The hipster's dilemma.
Attending Oberlin College seems to cause most of the population to be pegged into one of two "h" words: Hippies and hipsters. Same first syllable, but that second syllable makes all the difference.
Most of the general public probably knows what a hippie is. But a hipster? To explain this new hipster phenomenon, I am going to call upon the good people from Honda of Australia to help out. This way I don't have to take responsibility for any incorrect information about hipsters I spread! Yay!
Due to my admitted cleanliness and severe lack of tye-dyed clothing, I am routinely classified as the latter: A hipster. Karl, the hipster. Drinking your PBR, reading your Kafka, and complaining about Grizzly Bear's dive into the mainstream as I shoot looks of disinterest, disdain, and distaste.
I do not think I am a hipster (of course, I have now fallen into the trap that no real hipster admits he/she is a hipster). I'm too smiley! And I probably try a little too hard to please everyone to be a real hipster scoffing at everyone else's inferiority. But then, why oh why is my taxonomy constantly under the "hipster" order? And what's with the negative connotation surrounding hipsters? Is it a bad thing, and a sign that I should change my ways?
Of course, this blog isn't supposed to be about me and whether or not I am a hipster. I talk about myself enough as is. I've wanted to figure out how I should feel when someone calls me or anyone else a hipster. Flattered? Offended? Sexy? After thinking a lot of these things over and dissecting what it means to be a hipster (as well as dissecting actual hipsters), I've come up with a radical new idea that doesn't sound so radical at first glance: Everyone at Oberlin is a little bit of a hipster.
Okay! Before I get misquoted into saying that everyone at Oberlin wears flannel shirts and tight jeans and listens to Animal Collective and spells "your" as "yr," I should elaborate by asking this: What are some common stereotypes of hipsters?
Aside from the physical characteristics and fashion tendencies of hipsters, hipsters are often noted for being apathetic towards normal social conventions. But at the same time, most hipsters are also passionate about one or two or several things that are out of the Average Joe's radar. Whether it's something that your "typical hipster" is obsessed with, such as independent rock and art or beards, or something else like juggling or printmaking.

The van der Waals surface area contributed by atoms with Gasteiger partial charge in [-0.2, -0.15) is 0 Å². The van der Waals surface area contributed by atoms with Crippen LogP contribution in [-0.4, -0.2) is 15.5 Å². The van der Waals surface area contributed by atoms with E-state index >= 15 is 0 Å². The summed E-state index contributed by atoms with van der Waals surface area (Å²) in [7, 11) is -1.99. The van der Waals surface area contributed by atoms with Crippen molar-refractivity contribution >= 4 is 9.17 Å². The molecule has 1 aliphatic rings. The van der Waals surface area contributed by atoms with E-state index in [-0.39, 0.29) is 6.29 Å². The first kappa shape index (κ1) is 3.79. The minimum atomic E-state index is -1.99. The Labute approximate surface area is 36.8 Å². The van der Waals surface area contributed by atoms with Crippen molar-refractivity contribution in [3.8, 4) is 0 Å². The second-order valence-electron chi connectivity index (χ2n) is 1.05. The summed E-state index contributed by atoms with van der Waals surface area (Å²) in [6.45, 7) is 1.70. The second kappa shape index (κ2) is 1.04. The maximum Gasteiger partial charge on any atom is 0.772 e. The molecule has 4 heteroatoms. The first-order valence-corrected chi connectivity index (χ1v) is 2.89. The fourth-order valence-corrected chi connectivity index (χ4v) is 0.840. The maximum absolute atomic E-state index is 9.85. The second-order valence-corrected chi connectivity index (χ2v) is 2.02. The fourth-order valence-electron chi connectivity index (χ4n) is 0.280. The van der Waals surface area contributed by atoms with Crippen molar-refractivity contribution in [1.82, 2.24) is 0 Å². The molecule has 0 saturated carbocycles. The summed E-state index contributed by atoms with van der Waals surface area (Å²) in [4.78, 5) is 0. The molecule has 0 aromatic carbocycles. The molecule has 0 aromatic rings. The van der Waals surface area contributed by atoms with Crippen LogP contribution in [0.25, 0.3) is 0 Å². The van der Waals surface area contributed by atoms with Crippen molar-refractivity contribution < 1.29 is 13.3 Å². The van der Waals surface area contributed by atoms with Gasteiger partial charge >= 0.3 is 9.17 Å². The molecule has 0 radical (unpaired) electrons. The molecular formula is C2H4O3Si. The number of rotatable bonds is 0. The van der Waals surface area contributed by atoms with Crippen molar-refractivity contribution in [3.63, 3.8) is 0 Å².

And if I can say this without getting flamed for any ignorance, I think that Oberlin students have both a wide array of hobbies and passions, as well as a strong, sometimes unhealthy amount of interest in whatever these passions are. Like my inordinate love for silkscreening, design, and Spoon. Or the lovely OCircus! folks and their respective talents in juggling, acrobatics, poi, hula-hooping, and yo-yoing. Or all those ExCo instructors and the languages, tutorials, and courses on such specific, odd material that they are itching to teach to the rest of Oberlin! I hope I'm making at least a bit of sense. Almost everyone at Oberlin has their own quirky interest that consumes them. And if it's not quirky, then at least it can pass off as ironic, right? Right?!
Fine, maybe I'm stretching it a bit too much. I guess the other thing I'm trying to get at is this: No one really likes being classified as anything, whether you're a jock or a cheerleader or a band geek or a hipster.